Recently energy-efficient design has emerged as a new trend in wireless communications. The tradeoff between EE (energy efficiency) and SE (spectral efficiency) in downlink multiuser DAS (distributed antenna systems) is addressed in [1]. They first transformed the multicriteria optimization problem with high complexity into a simple single objective optimization problem and proposed a novel power allocation algorithm to achieve maximum EE. In [7], the authors consider the energy-efficient power optimization for a general signal cell SISO-OFDM downlink system where subcarriers are allowed to be shared among users. They first proved that OFDMA is optimal for energy-efficient design of the SISO-OFDM system and then turned the nonconvex energy-efficient power allocation problem into a quasiconvex optimization problem and proposed an efficient power allocation algorithm. In [9], link adaptive transmission for maximized energy efficiency is addressed. The authors demonstrated the existence of a unique globally optimal link adaptation solution and developed iterative binary search assisted ascent (BSAA) algorithm to obtain it. In [10], the authors address the energy-efficient design of uplink MU-MIMO in a single cell environment. They demonstrated that a unique globally optimal power allocation always exists and gave energy-efficient MU-MIMO power allocation (EMMPA) algorithm to obtain it. In [11], we considered energy-efficient design of resource allocation for a multiuser OFDMA and developed schemes of user selection, rate allocation, and power allocation under QoS requirement to maximize the energy efficiency. In [13], resource allocation for energy-efficient communication in multicell OFDMA downlink network with cooperative base stations is studied. They transformed the considered problem in fractional form into an equivalent optimization problem in subtractive form, which enables the derivation of an efficient iterative resource allocation algorithm.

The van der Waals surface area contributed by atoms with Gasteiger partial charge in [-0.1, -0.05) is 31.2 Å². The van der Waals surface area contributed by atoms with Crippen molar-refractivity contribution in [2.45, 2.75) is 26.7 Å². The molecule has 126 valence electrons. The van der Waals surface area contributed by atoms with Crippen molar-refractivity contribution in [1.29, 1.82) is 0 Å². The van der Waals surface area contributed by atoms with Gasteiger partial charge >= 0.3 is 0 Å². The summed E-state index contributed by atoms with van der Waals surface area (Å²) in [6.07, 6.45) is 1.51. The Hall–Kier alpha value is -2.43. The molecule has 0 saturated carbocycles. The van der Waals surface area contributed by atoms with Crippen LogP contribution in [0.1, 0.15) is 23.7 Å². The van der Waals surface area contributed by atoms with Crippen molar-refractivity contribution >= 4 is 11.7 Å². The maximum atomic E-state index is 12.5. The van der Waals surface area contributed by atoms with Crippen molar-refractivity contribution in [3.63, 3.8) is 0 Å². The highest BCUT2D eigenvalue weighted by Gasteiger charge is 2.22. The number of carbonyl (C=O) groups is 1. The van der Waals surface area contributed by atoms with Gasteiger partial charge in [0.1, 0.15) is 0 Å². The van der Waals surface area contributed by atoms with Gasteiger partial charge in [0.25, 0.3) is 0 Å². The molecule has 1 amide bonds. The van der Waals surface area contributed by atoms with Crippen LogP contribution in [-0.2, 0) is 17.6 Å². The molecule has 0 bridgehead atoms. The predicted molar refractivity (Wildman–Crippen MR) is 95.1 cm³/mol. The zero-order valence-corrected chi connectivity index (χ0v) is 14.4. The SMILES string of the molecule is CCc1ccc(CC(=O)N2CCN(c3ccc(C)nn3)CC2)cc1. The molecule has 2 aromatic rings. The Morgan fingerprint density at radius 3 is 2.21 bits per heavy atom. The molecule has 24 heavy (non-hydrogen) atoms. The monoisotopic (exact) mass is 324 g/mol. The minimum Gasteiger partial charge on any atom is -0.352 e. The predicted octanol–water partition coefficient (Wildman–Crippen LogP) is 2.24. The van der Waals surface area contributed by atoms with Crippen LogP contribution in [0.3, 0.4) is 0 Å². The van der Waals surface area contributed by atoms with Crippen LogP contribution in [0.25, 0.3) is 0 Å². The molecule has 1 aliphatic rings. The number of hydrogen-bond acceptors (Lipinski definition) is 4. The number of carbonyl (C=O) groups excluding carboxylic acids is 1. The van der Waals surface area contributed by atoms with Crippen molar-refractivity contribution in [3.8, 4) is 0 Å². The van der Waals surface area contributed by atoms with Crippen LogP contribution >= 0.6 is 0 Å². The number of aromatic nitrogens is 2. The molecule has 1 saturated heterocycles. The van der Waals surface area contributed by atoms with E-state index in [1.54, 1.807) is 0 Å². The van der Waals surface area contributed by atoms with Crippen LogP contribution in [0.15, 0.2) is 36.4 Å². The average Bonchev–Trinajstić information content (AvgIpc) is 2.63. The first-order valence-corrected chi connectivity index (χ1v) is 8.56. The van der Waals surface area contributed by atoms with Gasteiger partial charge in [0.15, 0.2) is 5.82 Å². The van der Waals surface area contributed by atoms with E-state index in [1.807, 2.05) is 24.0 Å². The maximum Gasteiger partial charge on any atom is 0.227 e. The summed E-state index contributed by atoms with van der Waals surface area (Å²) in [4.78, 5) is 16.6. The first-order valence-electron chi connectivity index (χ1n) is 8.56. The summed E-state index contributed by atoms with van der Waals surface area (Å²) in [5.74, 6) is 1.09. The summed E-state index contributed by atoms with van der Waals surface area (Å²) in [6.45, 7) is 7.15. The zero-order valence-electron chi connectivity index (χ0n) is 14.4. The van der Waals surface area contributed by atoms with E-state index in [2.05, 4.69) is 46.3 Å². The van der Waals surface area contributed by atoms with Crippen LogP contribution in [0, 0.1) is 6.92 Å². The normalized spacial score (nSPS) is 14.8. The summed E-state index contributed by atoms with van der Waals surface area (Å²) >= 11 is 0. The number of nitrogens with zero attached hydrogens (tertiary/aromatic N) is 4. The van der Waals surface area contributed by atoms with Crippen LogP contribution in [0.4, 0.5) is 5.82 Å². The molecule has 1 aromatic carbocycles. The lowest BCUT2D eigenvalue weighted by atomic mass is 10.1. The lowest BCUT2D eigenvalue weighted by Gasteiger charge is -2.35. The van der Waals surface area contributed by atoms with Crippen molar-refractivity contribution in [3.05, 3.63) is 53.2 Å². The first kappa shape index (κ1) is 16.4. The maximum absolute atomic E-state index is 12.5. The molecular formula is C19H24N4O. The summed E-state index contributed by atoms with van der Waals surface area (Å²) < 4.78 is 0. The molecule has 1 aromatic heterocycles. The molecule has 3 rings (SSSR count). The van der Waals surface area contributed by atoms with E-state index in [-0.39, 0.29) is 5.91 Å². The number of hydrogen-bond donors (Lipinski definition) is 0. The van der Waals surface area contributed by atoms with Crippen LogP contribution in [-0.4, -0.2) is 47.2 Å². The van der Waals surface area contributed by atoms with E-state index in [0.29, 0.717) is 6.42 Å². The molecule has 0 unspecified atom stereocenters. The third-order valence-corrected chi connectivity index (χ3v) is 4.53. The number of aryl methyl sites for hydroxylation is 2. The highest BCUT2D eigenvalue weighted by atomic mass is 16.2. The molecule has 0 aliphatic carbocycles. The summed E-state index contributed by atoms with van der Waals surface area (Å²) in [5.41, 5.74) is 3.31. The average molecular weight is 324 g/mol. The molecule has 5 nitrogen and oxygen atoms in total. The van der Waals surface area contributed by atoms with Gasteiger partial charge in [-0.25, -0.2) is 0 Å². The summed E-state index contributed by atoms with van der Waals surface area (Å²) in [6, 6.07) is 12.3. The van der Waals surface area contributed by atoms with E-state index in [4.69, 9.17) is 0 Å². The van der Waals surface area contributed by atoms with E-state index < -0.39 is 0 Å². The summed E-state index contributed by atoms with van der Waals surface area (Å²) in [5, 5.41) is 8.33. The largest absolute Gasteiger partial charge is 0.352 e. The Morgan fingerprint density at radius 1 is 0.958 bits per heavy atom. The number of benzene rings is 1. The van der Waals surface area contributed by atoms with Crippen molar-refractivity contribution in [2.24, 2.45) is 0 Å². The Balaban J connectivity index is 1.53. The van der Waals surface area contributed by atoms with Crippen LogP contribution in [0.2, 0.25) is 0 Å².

It is worth mentioning that all the above works only consider energy-efficient resource in single-antenna or fixed-beam OFDM system. There exist few works on the energy-efficient design concerning antenna selection for the massive MIMO system. In [21], we consider energy-efficient resource allocation in very large multiuser MIMO single cell systems, in which the effect of large-scale fading is ignored for the sake of simplicity. In [22], an energy-efficient iterative resource allocation scheme is proposed for the OFDMA downlink network with a large number of transmit antennas at the BS, which involves multiple-layer iterations and thus is computationally inefficient. Motivated by this, in this paper, we consider uplink energy-efficient resource allocation in multiuser massive MIMO systems. Specifically, in our problem formulation, the number of antenna arrays at BS and the transmit data rate vector at the user are jointly optimized to maximize the energy efficiency, in which the power consumption includes both transmit power and circuit power. Using the energy efficiency lower bound as the optimization criterion, we propose two iterative solutions. We first demonstrate the existence of a unique globally optimal solution by exploiting the properties of objective function; then we develop an iterative algorithm to solve the resource allocation problem. It is proved that the convergence of this iterative algorithm can be guaranteed, but the convergence rate and the performance are sensitive to initial conditions and step length. Herein, we further propose a more efficient iterative algorithm by transforming the considered nonconvex optimization problem in fractional form into an equivalent optimization problem in subtractive form. Its convergence property is also proved. The numerical results show that the proposed algorithms converge to a near-optimal point with a small number of iterations.